Elusive 'My Documents' Folder
Wondering what happened to your old ‘My Documents’ folder (from Windows XP) in Windows 7? In a practical sense, My Documents has become ‘Documents’--but that description isn't quite accurate. Actually, Windows 7 introduced a new file hierarchy called Libraries that differs from the file systems in previous versions of Windows. As a result of this change, the My Documents folder rarely appears in the main section of Windows Explorer in Windows 7. Instead, it sits in the side panel on the left under Libraries, Documents, My Documents, but it almost never appears in the main window.
The new arrangement is helpful in that you can see the My Documents subfolders right away; it also reduces the number of clicks needed to get to the folder’s contents. But the new hierarchy provides what appear to be two places to save a document, though in fact you end up in the same location either way you do it.
To illustrate this, save a file to My Documents in Windows 7: Select Libraries, Documents, My Documents; once your document is saved, right-click the file and select Properties. Under ‘Location’ you should see something like 'C:\ Users\USERNAME\Documents'. But didn’t you save that file directly to the ‘My Documents’ folder? So shouldn’t it be 'C:\Users\USERNAME\Documents\MyDocuments'?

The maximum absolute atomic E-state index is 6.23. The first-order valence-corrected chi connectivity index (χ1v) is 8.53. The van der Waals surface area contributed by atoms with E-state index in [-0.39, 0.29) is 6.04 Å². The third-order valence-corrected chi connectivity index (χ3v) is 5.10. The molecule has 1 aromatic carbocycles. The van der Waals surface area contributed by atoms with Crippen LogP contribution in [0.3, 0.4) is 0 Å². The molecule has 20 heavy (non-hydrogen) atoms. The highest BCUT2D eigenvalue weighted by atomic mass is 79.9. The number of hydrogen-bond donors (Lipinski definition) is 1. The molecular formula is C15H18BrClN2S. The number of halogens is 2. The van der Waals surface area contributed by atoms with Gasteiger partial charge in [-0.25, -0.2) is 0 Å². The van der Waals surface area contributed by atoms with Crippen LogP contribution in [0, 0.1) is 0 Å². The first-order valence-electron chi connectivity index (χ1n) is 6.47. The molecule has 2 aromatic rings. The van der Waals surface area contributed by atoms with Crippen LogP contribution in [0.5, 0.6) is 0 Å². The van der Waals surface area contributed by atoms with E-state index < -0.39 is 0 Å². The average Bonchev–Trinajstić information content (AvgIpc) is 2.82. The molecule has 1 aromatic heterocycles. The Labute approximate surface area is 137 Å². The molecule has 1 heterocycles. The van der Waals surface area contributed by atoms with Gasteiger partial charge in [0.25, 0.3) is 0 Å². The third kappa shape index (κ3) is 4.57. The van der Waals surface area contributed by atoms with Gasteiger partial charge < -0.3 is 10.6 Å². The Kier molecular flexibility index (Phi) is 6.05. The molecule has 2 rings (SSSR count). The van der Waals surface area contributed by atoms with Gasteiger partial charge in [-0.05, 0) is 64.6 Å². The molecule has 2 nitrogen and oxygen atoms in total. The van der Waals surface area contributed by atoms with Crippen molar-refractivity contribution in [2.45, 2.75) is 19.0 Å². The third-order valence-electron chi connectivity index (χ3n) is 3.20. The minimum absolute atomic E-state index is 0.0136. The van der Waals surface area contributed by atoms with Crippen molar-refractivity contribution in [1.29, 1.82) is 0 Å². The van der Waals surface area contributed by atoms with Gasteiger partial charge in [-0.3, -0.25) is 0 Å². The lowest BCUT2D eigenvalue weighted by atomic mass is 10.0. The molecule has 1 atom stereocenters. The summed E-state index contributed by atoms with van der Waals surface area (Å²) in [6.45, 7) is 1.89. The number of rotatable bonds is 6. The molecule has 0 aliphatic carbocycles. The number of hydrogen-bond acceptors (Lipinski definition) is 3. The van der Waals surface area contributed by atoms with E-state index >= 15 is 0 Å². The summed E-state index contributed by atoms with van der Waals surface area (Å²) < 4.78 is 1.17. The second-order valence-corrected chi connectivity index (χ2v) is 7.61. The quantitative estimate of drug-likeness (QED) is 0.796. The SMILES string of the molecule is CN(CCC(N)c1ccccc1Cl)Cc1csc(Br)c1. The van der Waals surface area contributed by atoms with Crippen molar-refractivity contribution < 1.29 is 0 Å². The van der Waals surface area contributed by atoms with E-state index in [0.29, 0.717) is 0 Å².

If you use the left navigation pane in Windows 7 to get to My Documents, you’ll still see your file listed as part of the My Documents folder, but you’ll also see it standing alone in the Documents view one level up. So Windows 7 appears to the user to maintain two different navigation structures for getting to the same file: Libraries, Documents, My Documents, FILENAME, and Libraries, Documents, FILENAME.
It may be a great way to organize your files, but I find it redundant. Windows 7 should either discard the My Documents folder or embrace it; the OS shouldn't try to do both at the same time.
The Exclusivity of Homegroups
Homegroup in Windows 7 lets you easily share documents, music, pictures, and videos between different computers at home. It’s a great feature, except that it only works with Windows 7 computers. It’s a shame that Microsoft hasn’t brought this functionality to computers running Windows Vista. You can still share files between Vista and Windows 7 PCs through Windows Media Player, or you can set up a home network the old-fashioned way under Network Settings. But I wish that Microsoft had brought Homegroup to Windows Vista--and enabled Homegroup to share with Mac OS X computers, too.
For the most part, Windows 7 is an excellent operating system that includes an array of great new features as well as some basic improvements on its predecessors. I’ve never seen Windows interact so seamlessly with peripheral USB devices, for example; and monitoring your default and startup programs in the new OS is remarkably easy. But if Microsoft tweaked a few more things in Windows 7, the experience would be nearly perfect.
Connect with Ian Paul on Twitter (@ianpaul).